WASHINGTON – Maryland’s education programs parallel the school initiatives proposed by President Clinton in his State of the Union address Thursday, said state officials, who hope that will increase their shot at a share of billions in new federal aid.
But the state is ready to press ahead with or without federal help, said an aide to Gov. Parris Glendening.
“If they (federal officials) want to throw in the money, that will speed up our efforts,” said Racquel Guillory, a spokeswoman for the governor. “But if they don’t, it is not going to stop us from doing the things we are doing.”
Those things include school construction, teacher quality and affordable college tuition. Glendening highlighted those goals in his State of the State address earlier this month and Clinton said Thursday that he will ask for billions in new federal funds to pay for many of the same programs.
One of the main points of Clinton’s education plan is a proposal to fund the construction or renovation of up to 6,000 schools nationwide.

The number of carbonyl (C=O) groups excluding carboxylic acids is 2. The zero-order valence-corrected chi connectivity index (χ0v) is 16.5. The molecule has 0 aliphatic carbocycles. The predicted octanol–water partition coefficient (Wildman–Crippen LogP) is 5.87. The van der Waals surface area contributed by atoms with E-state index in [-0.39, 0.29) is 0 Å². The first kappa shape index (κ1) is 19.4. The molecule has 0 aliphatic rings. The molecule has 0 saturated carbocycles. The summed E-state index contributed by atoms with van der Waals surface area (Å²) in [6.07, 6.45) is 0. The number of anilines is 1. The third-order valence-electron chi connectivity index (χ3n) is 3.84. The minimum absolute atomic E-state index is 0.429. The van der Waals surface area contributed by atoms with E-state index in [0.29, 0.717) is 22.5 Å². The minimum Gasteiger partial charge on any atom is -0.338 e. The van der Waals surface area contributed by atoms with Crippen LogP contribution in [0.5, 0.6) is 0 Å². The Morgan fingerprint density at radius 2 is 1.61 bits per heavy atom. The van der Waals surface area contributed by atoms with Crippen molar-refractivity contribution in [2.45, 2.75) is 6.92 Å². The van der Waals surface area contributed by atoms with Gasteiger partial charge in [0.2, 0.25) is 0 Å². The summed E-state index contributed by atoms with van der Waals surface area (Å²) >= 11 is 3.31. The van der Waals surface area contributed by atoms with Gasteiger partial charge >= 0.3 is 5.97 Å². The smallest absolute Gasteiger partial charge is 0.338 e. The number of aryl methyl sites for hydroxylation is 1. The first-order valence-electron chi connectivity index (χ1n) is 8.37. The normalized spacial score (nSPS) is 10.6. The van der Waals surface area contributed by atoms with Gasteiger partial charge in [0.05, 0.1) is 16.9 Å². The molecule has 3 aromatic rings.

“We cannot finish the job when a third of all schools are in serious disrepair, many with walls and wires too old for the Internet,” Clinton said in his speech.
Clinton will ask Congress for $3.7 billion over five years to help deal with overcrowding and aging buildings. Glendening has already allocated about $169 million in school construction money for fiscal 2001 alone, Guillory said.
Where Clinton has proposed $30 million in fiscal 2001 to help reduce class size by hiring 100,000 new teachers, Glendening has budgeted $24 million for teacher retention and scholarship programs in the state.
The president is also calling for approximately $3 billion in tax breaks for college students and an additional $1 billion for scholarship grants and other tuition assistance. The governor has requested $12.8 million in fiscal 2001 for scholarship programs directed at needy students and those studying to be teachers or scientists.
“There is a parallel (federal/state) desire to make sure the cost of tuition doesn’t get in the way of attending,” said Jeff Welsh, a spokesman for the Maryland Higher Education Commission.
Maryland State Teachers Association President Karl Pence said he thinks the similarities between the state and national programs only increase the likelihood that Maryland will win a large chunk of the federal education budget.
“I think Maryland has made a conscious effort to be in a position to be compatible to what the [president’s] agenda has been,” Pence said.